There are things we could have been doing, and still can do, to reduce the risk of the kinds of attacks that have made Sept. 11, 2001, a new day of infamy.
First, we need to stop talking about reforming our intelligence community. It is broken and we need to fix it. There need to be more human agents on the ground and stepped-up efforts at intelligence sharing that will allow the good guys on the planet to do a better job at tracking the bad guys. Satellites are fine for monitoring military arsenals, but they arent much help against detecting the kinds of terrorists who were able to hijack U.S.airliners and level the World Trade Center towers.
Next, before we order out the troops to guard our borders and cities, we should recognize the fact that the agencies most capable of detecting and intercepting a terrorist operation never will be the National Guard, Department of Defense, or the CIA. It may come as news to most national security experts, but our primary line of defense always has been the front-line inspectors and agents working for the Federal Aviation Administration, Customs Bureau, the Immigration and Naturalization Service, the Agriculture Department, and the Coast Guard.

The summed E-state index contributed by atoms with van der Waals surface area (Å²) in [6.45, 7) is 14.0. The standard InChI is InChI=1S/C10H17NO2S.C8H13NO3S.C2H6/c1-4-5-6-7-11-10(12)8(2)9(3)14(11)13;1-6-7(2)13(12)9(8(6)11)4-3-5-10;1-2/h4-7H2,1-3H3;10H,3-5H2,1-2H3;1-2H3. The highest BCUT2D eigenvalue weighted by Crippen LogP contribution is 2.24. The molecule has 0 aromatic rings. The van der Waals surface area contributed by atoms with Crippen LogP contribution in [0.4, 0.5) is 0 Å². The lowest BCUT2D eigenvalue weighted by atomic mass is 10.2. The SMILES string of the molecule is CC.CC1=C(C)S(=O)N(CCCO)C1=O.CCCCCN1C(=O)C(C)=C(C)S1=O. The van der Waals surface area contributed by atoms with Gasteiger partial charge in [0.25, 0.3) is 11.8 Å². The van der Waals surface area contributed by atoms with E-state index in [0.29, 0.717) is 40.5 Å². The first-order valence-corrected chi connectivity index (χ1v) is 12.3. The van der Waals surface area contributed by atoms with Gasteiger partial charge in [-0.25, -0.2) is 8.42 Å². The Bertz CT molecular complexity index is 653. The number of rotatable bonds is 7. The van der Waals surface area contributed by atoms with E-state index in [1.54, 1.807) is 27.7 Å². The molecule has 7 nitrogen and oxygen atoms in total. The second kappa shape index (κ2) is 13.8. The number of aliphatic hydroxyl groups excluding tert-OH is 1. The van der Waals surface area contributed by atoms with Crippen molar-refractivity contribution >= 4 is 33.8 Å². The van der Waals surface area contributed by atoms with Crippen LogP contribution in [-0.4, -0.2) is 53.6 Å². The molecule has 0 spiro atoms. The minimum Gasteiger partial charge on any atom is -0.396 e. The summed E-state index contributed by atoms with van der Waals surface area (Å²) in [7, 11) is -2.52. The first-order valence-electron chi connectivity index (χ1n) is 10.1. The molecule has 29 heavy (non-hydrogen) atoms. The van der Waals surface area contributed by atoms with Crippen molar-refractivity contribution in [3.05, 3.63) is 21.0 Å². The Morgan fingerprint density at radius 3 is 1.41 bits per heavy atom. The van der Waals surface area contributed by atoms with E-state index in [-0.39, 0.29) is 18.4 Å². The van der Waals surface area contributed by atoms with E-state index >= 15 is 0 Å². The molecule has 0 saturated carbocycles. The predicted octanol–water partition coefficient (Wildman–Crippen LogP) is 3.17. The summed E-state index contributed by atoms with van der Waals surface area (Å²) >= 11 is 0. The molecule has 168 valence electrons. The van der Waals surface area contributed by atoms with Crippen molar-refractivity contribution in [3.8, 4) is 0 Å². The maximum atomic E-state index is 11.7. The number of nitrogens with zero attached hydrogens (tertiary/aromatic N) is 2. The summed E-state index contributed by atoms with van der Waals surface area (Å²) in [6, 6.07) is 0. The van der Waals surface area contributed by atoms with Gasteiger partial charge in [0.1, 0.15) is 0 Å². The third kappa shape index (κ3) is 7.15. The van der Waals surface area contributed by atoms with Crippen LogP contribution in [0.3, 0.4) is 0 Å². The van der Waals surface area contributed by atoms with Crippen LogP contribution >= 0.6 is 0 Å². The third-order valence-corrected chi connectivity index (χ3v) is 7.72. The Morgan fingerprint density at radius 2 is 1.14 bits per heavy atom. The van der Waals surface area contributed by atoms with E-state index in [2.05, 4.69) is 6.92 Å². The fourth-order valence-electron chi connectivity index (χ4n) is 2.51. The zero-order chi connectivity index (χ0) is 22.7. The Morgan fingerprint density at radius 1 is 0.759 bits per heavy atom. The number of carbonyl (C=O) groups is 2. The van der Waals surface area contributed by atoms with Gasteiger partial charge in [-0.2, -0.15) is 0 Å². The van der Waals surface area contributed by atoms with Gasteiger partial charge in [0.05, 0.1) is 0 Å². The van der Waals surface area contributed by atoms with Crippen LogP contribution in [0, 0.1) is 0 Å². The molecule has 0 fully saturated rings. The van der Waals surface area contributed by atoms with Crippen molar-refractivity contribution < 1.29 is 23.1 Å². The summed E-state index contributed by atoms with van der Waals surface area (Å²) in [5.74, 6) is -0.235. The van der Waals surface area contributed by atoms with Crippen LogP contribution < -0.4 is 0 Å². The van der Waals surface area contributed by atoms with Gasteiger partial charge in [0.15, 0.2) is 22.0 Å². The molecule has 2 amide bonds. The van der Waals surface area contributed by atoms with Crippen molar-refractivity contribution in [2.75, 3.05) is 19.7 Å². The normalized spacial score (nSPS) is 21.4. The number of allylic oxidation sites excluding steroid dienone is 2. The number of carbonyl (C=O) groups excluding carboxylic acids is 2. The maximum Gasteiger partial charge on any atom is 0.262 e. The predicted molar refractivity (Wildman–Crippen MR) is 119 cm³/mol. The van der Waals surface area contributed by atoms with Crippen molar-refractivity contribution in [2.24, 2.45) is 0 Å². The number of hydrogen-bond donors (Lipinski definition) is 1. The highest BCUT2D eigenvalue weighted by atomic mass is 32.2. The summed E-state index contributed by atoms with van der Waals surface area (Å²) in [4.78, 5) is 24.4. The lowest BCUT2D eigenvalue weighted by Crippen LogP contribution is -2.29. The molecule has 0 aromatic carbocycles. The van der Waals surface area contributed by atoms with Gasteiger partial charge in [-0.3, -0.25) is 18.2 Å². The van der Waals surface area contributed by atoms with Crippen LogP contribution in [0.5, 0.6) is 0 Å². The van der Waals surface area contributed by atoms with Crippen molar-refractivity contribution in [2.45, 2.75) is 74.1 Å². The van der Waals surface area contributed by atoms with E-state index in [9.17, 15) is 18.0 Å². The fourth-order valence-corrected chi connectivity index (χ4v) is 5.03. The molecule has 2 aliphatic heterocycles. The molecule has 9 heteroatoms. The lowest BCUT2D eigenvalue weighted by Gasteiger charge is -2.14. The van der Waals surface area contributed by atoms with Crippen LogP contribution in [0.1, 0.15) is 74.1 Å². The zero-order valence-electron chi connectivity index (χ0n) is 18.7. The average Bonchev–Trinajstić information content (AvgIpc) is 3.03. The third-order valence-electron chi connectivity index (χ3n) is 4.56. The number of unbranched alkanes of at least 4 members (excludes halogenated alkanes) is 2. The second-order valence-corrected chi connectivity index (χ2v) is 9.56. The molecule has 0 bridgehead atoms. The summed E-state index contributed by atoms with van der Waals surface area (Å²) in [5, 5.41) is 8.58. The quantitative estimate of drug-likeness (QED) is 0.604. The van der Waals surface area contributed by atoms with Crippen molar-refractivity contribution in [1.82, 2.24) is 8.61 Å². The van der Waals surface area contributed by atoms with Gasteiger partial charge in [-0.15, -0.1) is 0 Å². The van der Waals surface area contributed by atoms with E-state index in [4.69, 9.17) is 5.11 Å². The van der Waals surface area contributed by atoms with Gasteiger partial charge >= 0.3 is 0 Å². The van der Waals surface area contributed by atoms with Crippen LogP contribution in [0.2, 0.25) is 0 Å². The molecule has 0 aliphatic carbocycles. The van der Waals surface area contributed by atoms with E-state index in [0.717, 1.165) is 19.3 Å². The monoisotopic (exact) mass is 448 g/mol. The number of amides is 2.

Those inspectors and officers were unable to protect us from Tuesdays attacks. But the blame for that lies in no small part with Washingtons reluctant to fund these agencies requests for adequate staffing and resources to do the job. While the work of these people appears mundane when compared to high profile national defense initiatives, it now is abundantly clear that it would be prudent to invest in it.